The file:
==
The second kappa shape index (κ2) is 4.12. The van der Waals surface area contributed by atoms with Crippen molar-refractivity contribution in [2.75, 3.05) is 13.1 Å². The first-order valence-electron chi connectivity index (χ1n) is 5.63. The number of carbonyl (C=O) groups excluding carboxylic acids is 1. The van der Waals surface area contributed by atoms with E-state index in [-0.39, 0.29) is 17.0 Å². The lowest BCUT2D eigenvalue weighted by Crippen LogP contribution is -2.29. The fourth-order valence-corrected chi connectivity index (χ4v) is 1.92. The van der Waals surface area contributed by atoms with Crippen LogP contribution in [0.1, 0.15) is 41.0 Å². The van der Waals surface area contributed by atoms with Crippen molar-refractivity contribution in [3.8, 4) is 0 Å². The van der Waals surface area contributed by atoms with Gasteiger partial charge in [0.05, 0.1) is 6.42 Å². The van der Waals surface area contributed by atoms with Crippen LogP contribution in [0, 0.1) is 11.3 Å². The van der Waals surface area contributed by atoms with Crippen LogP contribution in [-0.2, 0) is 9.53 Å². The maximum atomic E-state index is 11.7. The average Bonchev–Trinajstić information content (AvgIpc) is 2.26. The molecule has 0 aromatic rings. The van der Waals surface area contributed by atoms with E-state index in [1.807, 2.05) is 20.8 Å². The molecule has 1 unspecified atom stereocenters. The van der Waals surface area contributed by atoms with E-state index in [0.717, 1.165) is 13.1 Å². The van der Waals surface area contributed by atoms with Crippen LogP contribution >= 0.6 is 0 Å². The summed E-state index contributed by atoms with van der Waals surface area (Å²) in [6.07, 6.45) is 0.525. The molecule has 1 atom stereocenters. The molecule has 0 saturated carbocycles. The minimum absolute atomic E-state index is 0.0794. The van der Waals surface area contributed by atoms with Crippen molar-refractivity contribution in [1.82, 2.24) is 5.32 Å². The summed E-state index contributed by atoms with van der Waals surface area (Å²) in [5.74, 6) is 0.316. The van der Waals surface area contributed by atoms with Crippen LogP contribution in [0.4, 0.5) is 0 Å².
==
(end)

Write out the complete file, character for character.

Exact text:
The second kappa shape index (κ2) is 4.12. The van der Waals surface area contributed by atoms with Crippen molar-refractivity contribution in [2.75, 3.05) is 13.1 Å². The first-order valence-electron chi connectivity index (χ1n) is 5.63. The number of carbonyl (C=O) groups excluding carboxylic acids is 1. The van der Waals surface area contributed by atoms with E-state index in [-0.39, 0.29) is 17.0 Å². The lowest BCUT2D eigenvalue weighted by Crippen LogP contribution is -2.29. The fourth-order valence-corrected chi connectivity index (χ4v) is 1.92. The van der Waals surface area contributed by atoms with Crippen LogP contribution in [0.1, 0.15) is 41.0 Å². The van der Waals surface area contributed by atoms with Crippen molar-refractivity contribution in [3.8, 4) is 0 Å². The van der Waals surface area contributed by atoms with Gasteiger partial charge in [0.05, 0.1) is 6.42 Å². The van der Waals surface area contributed by atoms with Crippen LogP contribution in [0, 0.1) is 11.3 Å². The van der Waals surface area contributed by atoms with Crippen LogP contribution in [-0.2, 0) is 9.53 Å². The maximum atomic E-state index is 11.7. The average Bonchev–Trinajstić information content (AvgIpc) is 2.26. The molecule has 0 aromatic rings. The van der Waals surface area contributed by atoms with E-state index in [1.807, 2.05) is 20.8 Å². The molecule has 1 unspecified atom stereocenters. The van der Waals surface area contributed by atoms with E-state index in [0.717, 1.165) is 13.1 Å². The van der Waals surface area contributed by atoms with Crippen LogP contribution >= 0.6 is 0 Å². The summed E-state index contributed by atoms with van der Waals surface area (Å²) in [6.07, 6.45) is 0.525. The molecule has 1 atom stereocenters. The molecule has 0 saturated carbocycles. The minimum absolute atomic E-state index is 0.0794. The van der Waals surface area contributed by atoms with Crippen molar-refractivity contribution in [1.82, 2.24) is 5.32 Å². The summed E-state index contributed by atoms with van der Waals surface area (Å²) in [5.74, 6) is 0.316. The van der Waals surface area contributed by atoms with Crippen LogP contribution in [0.4, 0.5) is 0 Å².